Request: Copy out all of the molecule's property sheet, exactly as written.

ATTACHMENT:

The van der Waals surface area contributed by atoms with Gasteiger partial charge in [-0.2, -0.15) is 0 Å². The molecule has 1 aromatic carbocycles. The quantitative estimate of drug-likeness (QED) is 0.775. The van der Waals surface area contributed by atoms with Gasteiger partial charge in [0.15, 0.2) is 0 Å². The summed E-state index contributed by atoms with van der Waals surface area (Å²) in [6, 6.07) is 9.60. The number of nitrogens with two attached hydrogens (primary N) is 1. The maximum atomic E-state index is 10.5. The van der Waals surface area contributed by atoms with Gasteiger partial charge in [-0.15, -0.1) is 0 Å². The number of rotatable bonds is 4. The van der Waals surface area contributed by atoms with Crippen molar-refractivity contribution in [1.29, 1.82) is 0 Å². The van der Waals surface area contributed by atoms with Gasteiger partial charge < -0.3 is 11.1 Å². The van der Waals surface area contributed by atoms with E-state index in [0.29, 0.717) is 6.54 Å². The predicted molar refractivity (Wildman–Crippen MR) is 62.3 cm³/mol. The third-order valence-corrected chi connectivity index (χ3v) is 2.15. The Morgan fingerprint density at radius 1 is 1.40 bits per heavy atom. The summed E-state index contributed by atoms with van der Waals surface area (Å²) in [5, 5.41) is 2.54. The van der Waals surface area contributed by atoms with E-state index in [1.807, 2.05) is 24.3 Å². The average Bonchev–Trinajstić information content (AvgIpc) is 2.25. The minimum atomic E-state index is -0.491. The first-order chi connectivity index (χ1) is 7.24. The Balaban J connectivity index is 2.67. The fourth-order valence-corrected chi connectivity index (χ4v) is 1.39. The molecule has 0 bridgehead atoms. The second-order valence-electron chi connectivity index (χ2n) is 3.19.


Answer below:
The van der Waals surface area contributed by atoms with Gasteiger partial charge in [-0.2, -0.15) is 0 Å². The molecule has 1 aromatic carbocycles. The quantitative estimate of drug-likeness (QED) is 0.775. The van der Waals surface area contributed by atoms with Gasteiger partial charge in [0.15, 0.2) is 0 Å². The summed E-state index contributed by atoms with van der Waals surface area (Å²) in [6, 6.07) is 9.60. The number of nitrogens with two attached hydrogens (primary N) is 1. The maximum atomic E-state index is 10.5. The van der Waals surface area contributed by atoms with Gasteiger partial charge in [-0.15, -0.1) is 0 Å². The number of rotatable bonds is 4. The van der Waals surface area contributed by atoms with Crippen molar-refractivity contribution in [1.29, 1.82) is 0 Å². The van der Waals surface area contributed by atoms with Gasteiger partial charge < -0.3 is 11.1 Å². The van der Waals surface area contributed by atoms with E-state index in [0.29, 0.717) is 6.54 Å². The predicted molar refractivity (Wildman–Crippen MR) is 62.3 cm³/mol. The third-order valence-corrected chi connectivity index (χ3v) is 2.15. The Morgan fingerprint density at radius 1 is 1.40 bits per heavy atom. The summed E-state index contributed by atoms with van der Waals surface area (Å²) in [5, 5.41) is 2.54. The van der Waals surface area contributed by atoms with E-state index in [1.807, 2.05) is 24.3 Å². The average Bonchev–Trinajstić information content (AvgIpc) is 2.25. The minimum atomic E-state index is -0.491. The first-order chi connectivity index (χ1) is 7.24. The Balaban J connectivity index is 2.67. The fourth-order valence-corrected chi connectivity index (χ4v) is 1.39. The molecule has 0 bridgehead atoms. The second-order valence-electron chi connectivity index (χ2n) is 3.19.